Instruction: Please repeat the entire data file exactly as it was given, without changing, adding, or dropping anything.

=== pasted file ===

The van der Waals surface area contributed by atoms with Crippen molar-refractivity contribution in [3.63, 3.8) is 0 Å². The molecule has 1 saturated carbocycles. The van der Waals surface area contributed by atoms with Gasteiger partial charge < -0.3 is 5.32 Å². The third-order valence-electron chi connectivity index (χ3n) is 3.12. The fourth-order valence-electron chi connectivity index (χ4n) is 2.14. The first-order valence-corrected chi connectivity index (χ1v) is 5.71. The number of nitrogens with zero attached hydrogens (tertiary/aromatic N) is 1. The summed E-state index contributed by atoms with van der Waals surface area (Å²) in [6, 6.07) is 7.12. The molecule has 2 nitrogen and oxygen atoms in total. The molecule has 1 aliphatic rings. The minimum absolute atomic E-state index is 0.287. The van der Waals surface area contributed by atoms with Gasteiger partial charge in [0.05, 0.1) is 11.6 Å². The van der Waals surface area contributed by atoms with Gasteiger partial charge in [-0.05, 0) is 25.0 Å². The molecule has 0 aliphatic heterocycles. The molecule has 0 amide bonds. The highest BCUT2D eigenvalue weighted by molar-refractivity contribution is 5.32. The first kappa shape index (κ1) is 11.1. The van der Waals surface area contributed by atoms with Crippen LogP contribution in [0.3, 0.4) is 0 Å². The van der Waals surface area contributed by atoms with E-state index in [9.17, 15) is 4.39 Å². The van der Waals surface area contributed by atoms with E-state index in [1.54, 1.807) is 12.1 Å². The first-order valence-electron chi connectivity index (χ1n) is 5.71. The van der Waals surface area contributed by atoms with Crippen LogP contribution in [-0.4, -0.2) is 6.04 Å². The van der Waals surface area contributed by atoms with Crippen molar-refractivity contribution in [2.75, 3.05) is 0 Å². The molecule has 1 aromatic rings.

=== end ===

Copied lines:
The van der Waals surface area contributed by atoms with Crippen molar-refractivity contribution in [3.63, 3.8) is 0 Å². The molecule has 1 saturated carbocycles. The van der Waals surface area contributed by atoms with Gasteiger partial charge < -0.3 is 5.32 Å². The third-order valence-electron chi connectivity index (χ3n) is 3.12. The fourth-order valence-electron chi connectivity index (χ4n) is 2.14. The first-order valence-corrected chi connectivity index (χ1v) is 5.71. The number of nitrogens with zero attached hydrogens (tertiary/aromatic N) is 1. The summed E-state index contributed by atoms with van der Waals surface area (Å²) in [6, 6.07) is 7.12. The molecule has 2 nitrogen and oxygen atoms in total. The molecule has 1 aliphatic rings. The minimum absolute atomic E-state index is 0.287. The van der Waals surface area contributed by atoms with Gasteiger partial charge in [0.05, 0.1) is 11.6 Å². The van der Waals surface area contributed by atoms with Gasteiger partial charge in [-0.05, 0) is 25.0 Å². The molecule has 0 aliphatic heterocycles. The molecule has 0 amide bonds. The highest BCUT2D eigenvalue weighted by molar-refractivity contribution is 5.32. The first kappa shape index (κ1) is 11.1. The van der Waals surface area contributed by atoms with Crippen LogP contribution in [0.3, 0.4) is 0 Å². The van der Waals surface area contributed by atoms with E-state index in [9.17, 15) is 4.39 Å². The van der Waals surface area contributed by atoms with E-state index in [1.54, 1.807) is 12.1 Å². The first-order valence-electron chi connectivity index (χ1n) is 5.71. The van der Waals surface area contributed by atoms with Crippen LogP contribution in [-0.4, -0.2) is 6.04 Å². The van der Waals surface area contributed by atoms with Crippen molar-refractivity contribution in [2.75, 3.05) is 0 Å². The molecule has 1 aromatic rings.